Magic mouthwash is the term given to a solution used to treat mouth sores (oral mucositis) caused by some forms of chemotherapy and radiation therapy.
Oral mucositis can be extremely painful and can result in an inability to eat, speak or swallow. Magic mouthwash may provide some relief, but it's unclear how effective it is. That's because of the lack of standardization in the formulations of mouthwash, and poorly designed studies done to gather data.
There are several versions of magic mouthwash. Some are available in pre-measured kits that can be mixed together by pharmacists, while others are prepared to order by a pharmacist. If it's determined that magic mouthwash might be helpful, your doctor will write a prescription.
Magic mouthwash usually contains at least three of these basic ingredients:
- An antibiotic to kill bacteria around the sore
- An antihistamine or local anesthetic to reduce pain and discomfort
- An antifungal to reduce fungal growth
- A corticosteroid to treat inflammation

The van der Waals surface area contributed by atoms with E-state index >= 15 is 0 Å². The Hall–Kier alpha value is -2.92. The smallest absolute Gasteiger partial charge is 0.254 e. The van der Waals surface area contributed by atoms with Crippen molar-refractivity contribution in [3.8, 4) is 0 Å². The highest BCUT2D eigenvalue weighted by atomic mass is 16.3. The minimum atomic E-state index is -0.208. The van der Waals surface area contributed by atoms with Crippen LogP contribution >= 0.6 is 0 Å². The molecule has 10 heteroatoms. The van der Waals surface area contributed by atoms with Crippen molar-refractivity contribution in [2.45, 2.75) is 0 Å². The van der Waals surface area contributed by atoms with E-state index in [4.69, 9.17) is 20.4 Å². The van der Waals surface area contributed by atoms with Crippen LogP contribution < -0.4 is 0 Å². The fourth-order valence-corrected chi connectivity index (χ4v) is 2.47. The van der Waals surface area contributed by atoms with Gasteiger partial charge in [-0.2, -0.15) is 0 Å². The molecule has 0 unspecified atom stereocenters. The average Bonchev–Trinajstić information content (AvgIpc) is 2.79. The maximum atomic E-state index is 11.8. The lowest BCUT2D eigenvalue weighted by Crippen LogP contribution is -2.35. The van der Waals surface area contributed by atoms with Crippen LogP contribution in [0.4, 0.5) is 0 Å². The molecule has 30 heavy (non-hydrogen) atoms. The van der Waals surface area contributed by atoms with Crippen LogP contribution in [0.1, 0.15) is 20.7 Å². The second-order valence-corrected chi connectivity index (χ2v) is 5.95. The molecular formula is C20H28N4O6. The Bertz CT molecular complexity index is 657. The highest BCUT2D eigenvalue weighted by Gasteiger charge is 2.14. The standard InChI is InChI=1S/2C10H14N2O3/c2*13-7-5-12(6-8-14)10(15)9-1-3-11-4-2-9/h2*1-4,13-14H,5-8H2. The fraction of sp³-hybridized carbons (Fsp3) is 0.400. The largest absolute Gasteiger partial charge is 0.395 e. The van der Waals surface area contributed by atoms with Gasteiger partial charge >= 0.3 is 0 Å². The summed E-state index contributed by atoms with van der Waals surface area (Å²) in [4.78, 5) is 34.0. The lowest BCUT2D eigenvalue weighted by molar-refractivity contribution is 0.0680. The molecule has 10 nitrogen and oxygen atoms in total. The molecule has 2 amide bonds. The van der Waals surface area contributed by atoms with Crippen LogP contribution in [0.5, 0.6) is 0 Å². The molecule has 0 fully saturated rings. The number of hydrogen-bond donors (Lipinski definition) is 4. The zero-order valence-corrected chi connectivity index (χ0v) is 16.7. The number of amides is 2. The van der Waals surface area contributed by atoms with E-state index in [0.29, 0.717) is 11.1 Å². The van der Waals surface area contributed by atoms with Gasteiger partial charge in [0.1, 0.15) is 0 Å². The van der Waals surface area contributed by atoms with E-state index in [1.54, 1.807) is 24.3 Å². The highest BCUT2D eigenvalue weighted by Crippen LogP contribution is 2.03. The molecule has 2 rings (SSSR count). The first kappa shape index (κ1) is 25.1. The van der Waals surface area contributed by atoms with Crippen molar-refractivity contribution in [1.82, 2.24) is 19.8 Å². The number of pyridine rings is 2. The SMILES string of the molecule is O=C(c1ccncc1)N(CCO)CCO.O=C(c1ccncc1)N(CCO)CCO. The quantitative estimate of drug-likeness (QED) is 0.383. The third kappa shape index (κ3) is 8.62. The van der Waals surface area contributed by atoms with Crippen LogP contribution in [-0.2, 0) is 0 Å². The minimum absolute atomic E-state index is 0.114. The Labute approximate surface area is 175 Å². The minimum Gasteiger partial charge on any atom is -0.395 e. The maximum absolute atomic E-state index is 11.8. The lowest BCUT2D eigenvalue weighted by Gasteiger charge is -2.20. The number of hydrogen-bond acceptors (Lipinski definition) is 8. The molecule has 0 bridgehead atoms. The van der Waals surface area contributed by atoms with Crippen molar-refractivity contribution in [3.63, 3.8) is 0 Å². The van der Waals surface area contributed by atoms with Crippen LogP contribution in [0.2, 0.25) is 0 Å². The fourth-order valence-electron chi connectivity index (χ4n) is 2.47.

- An antacid that helps ensure the other ingredients adequately coat the inside of your mouth
Most formulations of magic mouthwash are intended to be used every four to six hours, and to be held in your mouth for one to two minutes before being either spit out or swallowed. It's recommended that you don't eat or drink for 30 minutes after using magic mouthwash so that the medicine has time to produce an effect.
Side effects of magic mouthwash may include problems with taste, a burning or tingling sensation in the mouth, drowsiness, constipation, diarrhea, and nausea.
In addition to magic mouthwash, medications and other treatments may help relieve your discomfort. For example, researchers found that an anti-inflammatory mouthwash helps reduce the risk of mouth sores in people taking the targeted therapy drug everolimus (Afinitor).
Talk with your doctor about your specific cancer treatments and which solutions for coping with mouth sores might be best for you.